Imagine you are at the edge of the sea on a day when it is difficult to say where the land ends and the sea begins and where the sea ends and the sky begins. Sea kayaking lets you explore these and your own boundaries and broadens your horizons. Sea kayaking is the new mountaineering.
Friday, June 24, 2011
The gannets of Stac an Armin.
The Cuma slowed as we approached the north end of Boreray. We were silenced by this view between Boreray and Stac an Armin. Stc Lee is partly hidden by the dark cliffs of Boreray, Hitra is in the distance with Stac Soay and Stac Biorach between it and Soay, then Stac an Armin.
Telephoto shot of Soay.
At 196m high, Stac an Armin is the highest sea stac in the British Isles. The St Kildans harvested seabird each summer. They built 80 cleits and a bothy on the rock. Three men and eight boys spent 9 months on Stac an Armin from about 15 August 1727 until 13 May 1728 when they were rescued by a boat from the Outer Hebrides. Smallpox had broken out on Hirta after they had been dropped off and there were not enough adult survivors to man a boat to recover them.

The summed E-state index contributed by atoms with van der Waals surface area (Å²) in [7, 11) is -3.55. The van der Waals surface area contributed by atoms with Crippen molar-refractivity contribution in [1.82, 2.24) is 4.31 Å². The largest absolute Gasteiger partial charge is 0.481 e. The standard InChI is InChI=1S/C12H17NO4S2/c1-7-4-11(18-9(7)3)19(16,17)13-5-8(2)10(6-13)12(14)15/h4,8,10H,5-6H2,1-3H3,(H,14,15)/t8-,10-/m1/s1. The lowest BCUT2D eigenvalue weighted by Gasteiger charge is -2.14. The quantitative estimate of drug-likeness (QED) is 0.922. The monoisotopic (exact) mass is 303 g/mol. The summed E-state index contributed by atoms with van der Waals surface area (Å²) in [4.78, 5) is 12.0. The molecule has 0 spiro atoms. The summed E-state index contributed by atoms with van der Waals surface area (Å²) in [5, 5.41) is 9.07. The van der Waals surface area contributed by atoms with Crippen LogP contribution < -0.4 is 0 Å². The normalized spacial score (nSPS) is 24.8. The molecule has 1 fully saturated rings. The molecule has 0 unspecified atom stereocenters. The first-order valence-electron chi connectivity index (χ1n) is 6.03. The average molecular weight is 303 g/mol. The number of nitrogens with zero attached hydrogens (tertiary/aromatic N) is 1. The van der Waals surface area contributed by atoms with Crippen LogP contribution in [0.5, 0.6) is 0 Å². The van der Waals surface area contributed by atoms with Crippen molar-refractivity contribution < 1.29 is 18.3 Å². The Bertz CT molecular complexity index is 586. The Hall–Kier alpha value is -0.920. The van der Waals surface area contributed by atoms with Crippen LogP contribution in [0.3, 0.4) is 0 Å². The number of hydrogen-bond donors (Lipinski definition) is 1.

Nearby Stac Lee is the second highest stac at 172m.
Stac an Armin from the NW. The last great auk in the British isles was killed here in July 1840. It was caught by three St Kildans and held captive for three days before they beat it to death because they thought it was a witch.
The air was filled by a blizzard of croaking gannets. These islands are one of the biggest sea bird colonies in Europe.
They are incredibly graceful in flight...
...and have a wingspan of 2m.
The Cuma now swung round the south of Stac an Armin. The islanders leaped ashore from their boats at the white water below the highest point.